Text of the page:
Last August, the Los Angeles Dodgers and the Boston Red Sox completed one of the most famous post trading deadline trades in history.
The Red Sox sent first baseman Adrian Gonzalez, left fielder Carl Crawford, right-hander Josh Beckett and infielder Nick Punto to the Dodgers in exchange for first baseman James Loney, infielder Ivan DeJesus Jr., outfielder/first baseman Jerry Sands, pitcher Rubby De La Rosa and pitching prospect Allen Webster. The Red Sox also sent 12 million dollars to the Dodgers to as well.
When the deal was made, you would’ve thought both teams benefited, but it looks like only the Red Sox have so far. Let’s look at the individual winners and losers in this trade.
Adrian Gonzalez: He has been one of the few bright spots for the Dodgers this season. Gonzalez is hitting .326 with seven homeruns and 41 RBIs. He looks a lot more comfortable being out of Boston and back in Southern California, where he was born and stared for the Padres for five seasons (2006-2010). The Dodgers organization hasn’t had a Mexican-American star since Fernando Valenzuela and Gonzalez is a good, classy face to have for the franchise.
Carl Crawford: When Crawford signed a 7-year, $142-million contract on December 8, 2010, the expectations were high for the former gold glove winner. Crawford was never, healthy, happy or comfortable in Boston, but has since regained his all-star form in Los Angeles. The former four-time all-star is hitting .301 with five homeruns and has remained healthy this season. Something he often got criticized for in Boston. Just goes to show you that not everyone can handle the media and limelight playing in Boston.
Ben Cherington: Not only did Cherington get three huge contracts off the books, he also got two of the best pitching prospects the Dodgers had in Rubby De La Rosa and Allen Webster. In 2013, Webster was ranked as the fourth-best prospect in the Red Sox minor league system by MLB.com. De La Rosa is a Dominican that has a world of potential much like Webster. His fastball has been said to be as high as 99 mph and projects as a top of the rotation starter. Cherington looks like a genius because not only did he free up money for the Red Sox, he got two pitchers for the future as well.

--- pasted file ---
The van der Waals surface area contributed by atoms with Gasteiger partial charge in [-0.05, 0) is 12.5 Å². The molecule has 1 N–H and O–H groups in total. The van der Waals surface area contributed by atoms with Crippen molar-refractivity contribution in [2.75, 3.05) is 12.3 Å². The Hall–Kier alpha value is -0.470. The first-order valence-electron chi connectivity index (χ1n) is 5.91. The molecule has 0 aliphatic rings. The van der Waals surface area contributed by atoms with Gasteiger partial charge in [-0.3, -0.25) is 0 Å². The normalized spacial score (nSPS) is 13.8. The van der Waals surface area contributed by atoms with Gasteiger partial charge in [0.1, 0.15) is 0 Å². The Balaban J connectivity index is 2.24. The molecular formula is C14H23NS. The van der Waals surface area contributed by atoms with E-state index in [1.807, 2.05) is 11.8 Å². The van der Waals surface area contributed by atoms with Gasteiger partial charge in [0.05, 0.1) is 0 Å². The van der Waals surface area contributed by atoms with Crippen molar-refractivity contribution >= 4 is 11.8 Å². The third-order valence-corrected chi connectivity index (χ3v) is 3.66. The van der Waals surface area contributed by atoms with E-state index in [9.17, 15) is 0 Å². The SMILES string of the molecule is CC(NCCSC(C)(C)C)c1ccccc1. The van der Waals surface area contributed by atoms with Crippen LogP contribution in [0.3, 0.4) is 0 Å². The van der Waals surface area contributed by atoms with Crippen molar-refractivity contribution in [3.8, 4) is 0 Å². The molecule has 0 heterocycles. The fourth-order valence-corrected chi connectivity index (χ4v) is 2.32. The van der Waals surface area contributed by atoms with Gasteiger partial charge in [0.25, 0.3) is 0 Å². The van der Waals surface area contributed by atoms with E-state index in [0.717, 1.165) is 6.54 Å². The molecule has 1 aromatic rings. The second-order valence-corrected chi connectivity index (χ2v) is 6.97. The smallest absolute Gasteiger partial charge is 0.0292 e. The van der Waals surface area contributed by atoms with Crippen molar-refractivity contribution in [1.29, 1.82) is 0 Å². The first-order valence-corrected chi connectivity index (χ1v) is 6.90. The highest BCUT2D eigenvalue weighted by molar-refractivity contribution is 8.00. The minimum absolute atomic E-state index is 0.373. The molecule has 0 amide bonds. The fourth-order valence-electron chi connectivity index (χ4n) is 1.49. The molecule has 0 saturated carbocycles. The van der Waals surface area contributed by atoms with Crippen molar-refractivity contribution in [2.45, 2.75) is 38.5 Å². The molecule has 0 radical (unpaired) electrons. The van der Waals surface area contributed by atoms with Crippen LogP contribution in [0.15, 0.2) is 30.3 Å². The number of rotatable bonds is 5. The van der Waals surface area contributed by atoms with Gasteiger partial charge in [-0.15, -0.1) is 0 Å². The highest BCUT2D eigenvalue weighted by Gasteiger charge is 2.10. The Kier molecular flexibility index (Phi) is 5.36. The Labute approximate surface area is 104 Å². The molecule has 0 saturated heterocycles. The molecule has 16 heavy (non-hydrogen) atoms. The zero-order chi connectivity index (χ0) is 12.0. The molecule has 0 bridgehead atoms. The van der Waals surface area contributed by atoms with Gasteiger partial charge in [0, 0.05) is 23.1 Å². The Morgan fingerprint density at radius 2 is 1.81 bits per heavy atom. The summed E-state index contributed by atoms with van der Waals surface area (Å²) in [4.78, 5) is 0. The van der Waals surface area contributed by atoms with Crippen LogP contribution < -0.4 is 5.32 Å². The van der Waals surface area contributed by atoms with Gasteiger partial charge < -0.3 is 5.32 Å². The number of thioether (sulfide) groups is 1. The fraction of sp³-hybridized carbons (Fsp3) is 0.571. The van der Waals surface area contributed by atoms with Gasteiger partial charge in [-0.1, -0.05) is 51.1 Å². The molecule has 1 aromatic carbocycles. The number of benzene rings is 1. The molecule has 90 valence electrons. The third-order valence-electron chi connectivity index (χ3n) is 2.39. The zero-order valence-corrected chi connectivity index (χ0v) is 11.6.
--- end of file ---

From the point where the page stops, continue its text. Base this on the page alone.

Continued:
Ned Colletti and the Dodgers Organization: If manager Don Mattingly is on the hot seat, it’s Colletti and the organization’s fault. They thought they could bring in big contract players and they would instantly be a contender for the World Series, but it’s been the complete opposite. The Dodgers have no chemistry, they can’t hit and are an even worst team than the San Diego Padres. Mattingly will be the fall guy for this, but Colletti should be shown the door as well. You can’t have a 220 million dollar payroll and expect to keep your job as a GM when your team is in last place.
Josh Beckett: To say Beckett’s Dodger career has been a disappointment would be an understatement. In 2013, he has an abysmal 0-5 record with a 5.91 ERA and there’s even possible retirement talk going around. He’s far removed from the two-time World Series Champion pitcher that he was with the Marlins and Red Sox. He was a cancer in the Sox locker room after the chicken and beer incident and the Red Sox have a better locker room now that his gone.
Matt Kemp: Kemp was the guy in Los Angeles prior to all the deals the Dodgers did. Ever since, it seems like his confidence has been shot and he hasn’t swung the bat well. Kemp is hitting .251 this season with only two homeruns. Even Mattingly has seemingly lost confidence in the former MVP candidate.
The Red Sox are leading the AL East and have the second best record in the American League. They’ve clearly benefited from getting better clubhouse players in their locker room and getting rid of the players that didn’t want to be there. A new manager in John Farrell hasn’t hurt either.
The Dodgers are in last place in the NL West and are one of the biggest disappointments in baseball. It’s a long season, but it looks like the win now trades by the Dodgers hasn’t and isn’t going to pay off.